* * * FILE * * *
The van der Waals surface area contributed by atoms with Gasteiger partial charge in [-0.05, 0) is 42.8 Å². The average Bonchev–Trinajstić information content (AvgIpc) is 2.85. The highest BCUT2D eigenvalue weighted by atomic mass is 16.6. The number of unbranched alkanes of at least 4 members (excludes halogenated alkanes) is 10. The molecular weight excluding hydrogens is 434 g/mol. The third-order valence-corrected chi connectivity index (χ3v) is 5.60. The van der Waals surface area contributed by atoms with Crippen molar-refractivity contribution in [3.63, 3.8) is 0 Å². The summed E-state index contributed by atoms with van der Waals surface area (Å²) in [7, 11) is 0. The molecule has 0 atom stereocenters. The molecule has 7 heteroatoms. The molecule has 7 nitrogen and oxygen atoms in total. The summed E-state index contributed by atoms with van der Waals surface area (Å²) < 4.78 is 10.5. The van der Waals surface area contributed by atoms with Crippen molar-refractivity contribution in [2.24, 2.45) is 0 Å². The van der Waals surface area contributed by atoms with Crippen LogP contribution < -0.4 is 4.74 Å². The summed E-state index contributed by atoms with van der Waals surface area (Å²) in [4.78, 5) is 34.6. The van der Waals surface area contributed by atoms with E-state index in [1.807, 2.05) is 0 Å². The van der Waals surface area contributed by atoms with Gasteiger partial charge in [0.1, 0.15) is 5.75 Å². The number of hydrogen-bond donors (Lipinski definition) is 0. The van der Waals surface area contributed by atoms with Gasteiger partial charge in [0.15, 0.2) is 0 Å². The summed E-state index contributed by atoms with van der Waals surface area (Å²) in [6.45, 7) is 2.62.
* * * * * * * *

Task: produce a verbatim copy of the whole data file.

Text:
The van der Waals surface area contributed by atoms with Gasteiger partial charge in [-0.05, 0) is 42.8 Å². The average Bonchev–Trinajstić information content (AvgIpc) is 2.85. The highest BCUT2D eigenvalue weighted by atomic mass is 16.6. The number of unbranched alkanes of at least 4 members (excludes halogenated alkanes) is 10. The molecular weight excluding hydrogens is 434 g/mol. The third-order valence-corrected chi connectivity index (χ3v) is 5.60. The van der Waals surface area contributed by atoms with Crippen molar-refractivity contribution in [3.63, 3.8) is 0 Å². The summed E-state index contributed by atoms with van der Waals surface area (Å²) in [7, 11) is 0. The molecule has 0 atom stereocenters. The molecule has 7 heteroatoms. The molecule has 7 nitrogen and oxygen atoms in total. The summed E-state index contributed by atoms with van der Waals surface area (Å²) < 4.78 is 10.5. The van der Waals surface area contributed by atoms with Crippen molar-refractivity contribution in [2.24, 2.45) is 0 Å². The van der Waals surface area contributed by atoms with Crippen LogP contribution < -0.4 is 4.74 Å². The summed E-state index contributed by atoms with van der Waals surface area (Å²) in [4.78, 5) is 34.6. The van der Waals surface area contributed by atoms with E-state index in [1.807, 2.05) is 0 Å². The van der Waals surface area contributed by atoms with Gasteiger partial charge in [0.1, 0.15) is 5.75 Å². The number of hydrogen-bond donors (Lipinski definition) is 0. The van der Waals surface area contributed by atoms with Gasteiger partial charge in [0.15, 0.2) is 0 Å². The summed E-state index contributed by atoms with van der Waals surface area (Å²) in [6.45, 7) is 2.62.